Archbishop Weakland defends his handling of sex-abuse cases

Archbishop Weakland defends his handling of sex-abuse cases
January 13, 2010

Former Milwaukee Archbishop Rembert Weakland has defended his handling of sex-abuse complaints, with an email message to Associated Press saying that he did his best, given what he knew at the time. Archbishop Weakland—who has acknowledged that he shredded evidence of abuse by priests during his tenure in Milwaukee—has come under fresh criticism as he appears in the city this week to address the National Cathedral Ministry Conference. Sex-abuse victims have argued that the archbishop—who stepped down in 2002 after it emerged that he had paid over $400,000 in archdiocesan funds to buy the silence of a man who accused him of abuse—should not be granted the prominence of such a public appearance. The archbishop was also denounced by a state legislator who referred to him as a “piece of work” during hearings this week.

Proposed legislation could bankrupt diocese, Milwaukee archbishop warns

Proposed legislation could bankrupt diocese, Milwaukee archbishop warns
January 13, 2010

Newly installed Archbishop Jerome Listecki of Milwaukee has warned a Wisconsin legislative panel that a proposal to extend the statute of limitations for child-abuse lawsuits could push local dioceses into bankruptcy. Noting the good works done by Catholic agencies that would be endangered by new lawsuits, the archbishop said: “We can’t ignore the injustice of targeting the Catholic Church.”

Archbishop Listecki was angrily challenged by one lawmaker, state senator Glenn Grothman, who questioned the status of Milwaukee’s former Archbishop Rembert Weakland, who attended the installation of the new archbishop last week. Noting that Weakland himself resigned in disgrace after being charged with abuse, Grothman asked: “Isn’t it really a poke in the eye to all these people who’ve suffered so horribly, to continue, after the actions of this man, to give him a place of honor in ceremonies?” Archbishop Listecki replied that Archbishop Weakland is now retired, and holds no position in the archdiocese.

Wednesday, January 13, 2010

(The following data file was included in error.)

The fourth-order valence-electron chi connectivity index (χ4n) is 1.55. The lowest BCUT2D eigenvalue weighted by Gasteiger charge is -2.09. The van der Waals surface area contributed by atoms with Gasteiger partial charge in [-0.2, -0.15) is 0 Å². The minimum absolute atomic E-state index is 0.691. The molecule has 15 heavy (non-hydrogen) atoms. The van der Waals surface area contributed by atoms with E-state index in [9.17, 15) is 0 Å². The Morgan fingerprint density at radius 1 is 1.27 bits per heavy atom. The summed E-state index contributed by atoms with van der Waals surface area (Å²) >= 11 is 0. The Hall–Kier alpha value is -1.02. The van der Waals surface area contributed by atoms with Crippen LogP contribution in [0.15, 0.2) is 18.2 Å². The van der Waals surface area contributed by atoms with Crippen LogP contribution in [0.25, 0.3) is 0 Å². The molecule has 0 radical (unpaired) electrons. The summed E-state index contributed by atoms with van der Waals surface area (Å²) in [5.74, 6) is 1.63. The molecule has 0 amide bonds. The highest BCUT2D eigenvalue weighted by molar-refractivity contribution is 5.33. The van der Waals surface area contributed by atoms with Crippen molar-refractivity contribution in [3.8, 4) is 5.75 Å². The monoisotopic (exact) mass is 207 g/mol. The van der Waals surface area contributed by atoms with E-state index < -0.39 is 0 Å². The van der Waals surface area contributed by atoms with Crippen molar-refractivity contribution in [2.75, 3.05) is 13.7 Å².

Priest investigation ongoing in Kane County

Priest investigation ongoing in Kane County
By Josh Stockinger | Daily Herald StaffContact writerPublished: 1/12/2010 3:42 PM.Send To:

Kane County prosecutors are working to "solidify statements" involving a Joliet priest who attempted suicide last week after he was accused of sexually assaulting a 13-year-old boy, the state's attorney said Tuesday.

The Rev. Alejandro Flores, 37, tried to kill himself by leaping from a church balcony last Wednesday, two days after a St. Charles family lodged the complaint, according to police and the Diocese of Joliet.

On Tuesday, State's Attorney John Barsanti said Flores was apparently recovering in the hospital, but authorities know little about his condition. He declined to say whether criminal charges are imminent, but indicated that Flores' health could be a factor.

"Our best information is, he's not physically able to leave the hospital," Barsanti said.

Should Flores be charged while still recovering in the hospital, Barsanti said, it's possible the county could be "on the hook" for his medical bills.

Still, "When we're satisfied we can prove a case beyond a reasonable doubt, we'll move forward," he said. "At this point, we're solidifying (witness) statements."

The Diocese of Joliet said Flores was placed in a "monitored living situation" and removed of his duties after the allegations came to light Jan. 4. Two days later, Flores slipped out and threw himself from a 20-foot choir balcony at a Joliet church that is no longer in use, officials said.

Flores was a parochial vicar at Holy Family Parish in Shorewood. Church officials have said his accuser is not a parishioner at his church.

Saturday, January 9, 2010

Special protection orders save nine-year-olds from forced marriages

From Times Online January 8, 2010

Special protection orders save nine-year-olds from forced marriages
Ruth Gledhill, Religion Correspondent

Almost half those saved were children
Children as young as nine have been rescued from forced marriages under new special protection orders, The Times can disclose.

The nine-year-olds were among 86 females granted the civil safeguards in the 12 months since the forced marriage protection orders were introduced. Nearly half of the applicants, 39, were children with some as young as nine, the Ministry of Justice confirmed.

Although the overall number of 86 victims seems low, it is twice the number the Government had expected to seek help in the first year of the orders coming into effect.

Hundreds of girls and young women in the UK are forced into marriage each year, according to the report published by the Ministry of Justice into the first year of the Forced Marriage (Civil Protection) Act of 2007.